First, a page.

Part of a rap sheet dating to the 1980s, Nader pleaded guilty in 1991 to a federal child porn charge involving footage of 13- or 14-year-old boys and received a six-month sentence, served at a Baltimore halfway house.
Nader acted as a connection between Trump’s circle and Russian, United Arab Emirates, and Saudi Arabian officials in 2016 and 2017 as he pursued business deals in the Middle East. This included helping to set up a January 2017 meeting in the Seychelles between Trump associate and Blackwater founder Erik Prince and a Russian official with close ties to Russian President Vladimir Putin.
As reported by the Washington Examiner, records indicate Nader visited the White House at least 13 times to meet with Trump’s then-chief strategist Steve Bannon.
An attorney for Nader declined to comment to the Washington Post, and an attorney for Khawaja could not immediately be reached by the outlet.
Federal Election Commission records detail the millions of dollars Khawaja admitted donating to Democratic candidates, campaigns, and political action committees.
Khawaja told the Federal Election Commission he donated $2,700 in October 2015 and $2,700 in July 2016 to Clinton’s 2016 presidential campaign, Hillary for America. He said he donated $135,000 in March 2016, $150,000 in April 2016, $68,400 in June 2016, and $60,000 in September 2016 to the Clinton campaign’s joint fundraising committee, the Hillary Victory Fund. The records also show a donation totaling $200,400 in July 2016 to the Hillary Action Fund, a joint fundraising effort between Clinton’s campaign and the Democratic National Committee.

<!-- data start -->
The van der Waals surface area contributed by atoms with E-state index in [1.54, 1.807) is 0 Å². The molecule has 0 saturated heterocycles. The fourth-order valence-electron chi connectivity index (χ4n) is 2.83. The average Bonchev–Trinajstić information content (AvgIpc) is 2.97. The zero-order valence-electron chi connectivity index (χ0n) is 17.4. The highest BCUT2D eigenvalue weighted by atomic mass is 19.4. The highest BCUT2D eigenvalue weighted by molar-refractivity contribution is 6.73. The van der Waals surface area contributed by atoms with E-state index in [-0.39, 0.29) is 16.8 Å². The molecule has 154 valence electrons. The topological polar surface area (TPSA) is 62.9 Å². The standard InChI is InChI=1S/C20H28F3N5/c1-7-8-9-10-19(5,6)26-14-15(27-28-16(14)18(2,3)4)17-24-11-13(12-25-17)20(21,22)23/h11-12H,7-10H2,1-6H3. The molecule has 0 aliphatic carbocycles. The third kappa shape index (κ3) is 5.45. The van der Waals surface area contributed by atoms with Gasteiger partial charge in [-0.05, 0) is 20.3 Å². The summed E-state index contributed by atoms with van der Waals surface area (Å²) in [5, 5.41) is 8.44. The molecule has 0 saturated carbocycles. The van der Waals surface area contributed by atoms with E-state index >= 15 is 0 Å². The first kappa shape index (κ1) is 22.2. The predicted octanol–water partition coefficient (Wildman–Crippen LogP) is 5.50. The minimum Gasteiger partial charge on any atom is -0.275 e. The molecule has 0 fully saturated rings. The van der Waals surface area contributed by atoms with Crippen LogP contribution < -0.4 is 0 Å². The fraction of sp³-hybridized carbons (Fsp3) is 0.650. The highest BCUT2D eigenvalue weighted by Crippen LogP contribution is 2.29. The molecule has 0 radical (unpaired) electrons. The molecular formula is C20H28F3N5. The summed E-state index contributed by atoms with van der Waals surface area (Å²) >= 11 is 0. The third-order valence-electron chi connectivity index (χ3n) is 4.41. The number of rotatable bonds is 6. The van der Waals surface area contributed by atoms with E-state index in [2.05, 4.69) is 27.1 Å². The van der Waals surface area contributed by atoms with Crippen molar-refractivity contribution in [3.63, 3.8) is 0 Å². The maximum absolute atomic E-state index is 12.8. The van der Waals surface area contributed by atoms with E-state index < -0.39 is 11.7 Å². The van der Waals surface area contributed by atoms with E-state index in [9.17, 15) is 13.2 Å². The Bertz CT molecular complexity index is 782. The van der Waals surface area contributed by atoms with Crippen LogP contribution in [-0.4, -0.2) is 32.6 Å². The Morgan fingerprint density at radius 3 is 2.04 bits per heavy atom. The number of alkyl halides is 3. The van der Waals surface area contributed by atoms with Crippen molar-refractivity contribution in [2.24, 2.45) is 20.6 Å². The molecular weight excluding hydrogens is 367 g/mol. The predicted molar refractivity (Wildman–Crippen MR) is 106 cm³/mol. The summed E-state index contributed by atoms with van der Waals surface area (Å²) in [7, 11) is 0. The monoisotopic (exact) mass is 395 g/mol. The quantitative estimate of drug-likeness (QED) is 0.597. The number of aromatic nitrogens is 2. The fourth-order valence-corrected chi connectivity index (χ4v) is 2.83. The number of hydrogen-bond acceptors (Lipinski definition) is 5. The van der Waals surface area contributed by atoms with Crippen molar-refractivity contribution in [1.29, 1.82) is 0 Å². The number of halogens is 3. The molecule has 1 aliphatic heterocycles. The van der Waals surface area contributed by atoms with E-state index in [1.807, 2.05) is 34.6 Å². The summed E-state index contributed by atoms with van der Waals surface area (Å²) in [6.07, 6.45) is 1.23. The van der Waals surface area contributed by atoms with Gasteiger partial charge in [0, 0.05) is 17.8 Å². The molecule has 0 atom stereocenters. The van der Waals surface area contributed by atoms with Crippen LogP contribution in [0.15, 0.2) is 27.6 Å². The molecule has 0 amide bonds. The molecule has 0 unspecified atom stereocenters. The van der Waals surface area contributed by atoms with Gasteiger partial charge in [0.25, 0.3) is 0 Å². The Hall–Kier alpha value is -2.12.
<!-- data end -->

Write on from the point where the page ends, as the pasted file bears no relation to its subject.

Khawaja told the FEC about donations to the DNC totaling $231,100, in addition to donations to the Democratic Senatorial Campaign Committee totaling $33,400 in 2016 and $43,900 in 2017 and the Democratic Congressional Campaign Committee totaling $233,400 in 2016, $230,000 in 2017, and $237,300 in 2018.
Khawaja also reported donating massive sums to liberal PACs, including $1,100,000 to Priorities USA Action, the primary super PAC supporting Clinton’s campaign, and $100,000 to Senate Majority PAC in 2016. He also donated hundreds of thousands of dollars to Senate and congressional races around the country with a special focus on his home state of California, including $4,200 in 2016 and $3,900 in 2017 to Schiff for Congress, the campaign committee for House Intelligence Committee Chairman Adam Schiff.
In addition, Khawaja’s company, Allied Wallet, reported giving $550,000 to the Philadelphia 2016 Host Committee, the Democratic National Convention’s fundraising arm, in July 2016. The business also donated hundreds of thousands of dollars to Democratic super PACs in 2017 and 2018.
FEC records show Nader reported giving $595 in donations to Trump’s presidential campaign committee in 2016, as well as $100 dollars to Ben Carson’s campaign, but not to any Democrats that election cycle.
Nader was a business associate of Elliott Broidy, a top Republican fundraiser and deputy finance chairman of the Republican National Committee who resigned from that position in April 2018 after reports that Trump lawyer Michael Cohen negotiated a $1.6 million settlement in 2017 between Broidy and a former Playboy model who said Broidy impregnated her. Nader and Broidy worked to influence U.S. foreign policy in the Middle East prior to Broidy’s resignation and Nader’s arrest in June.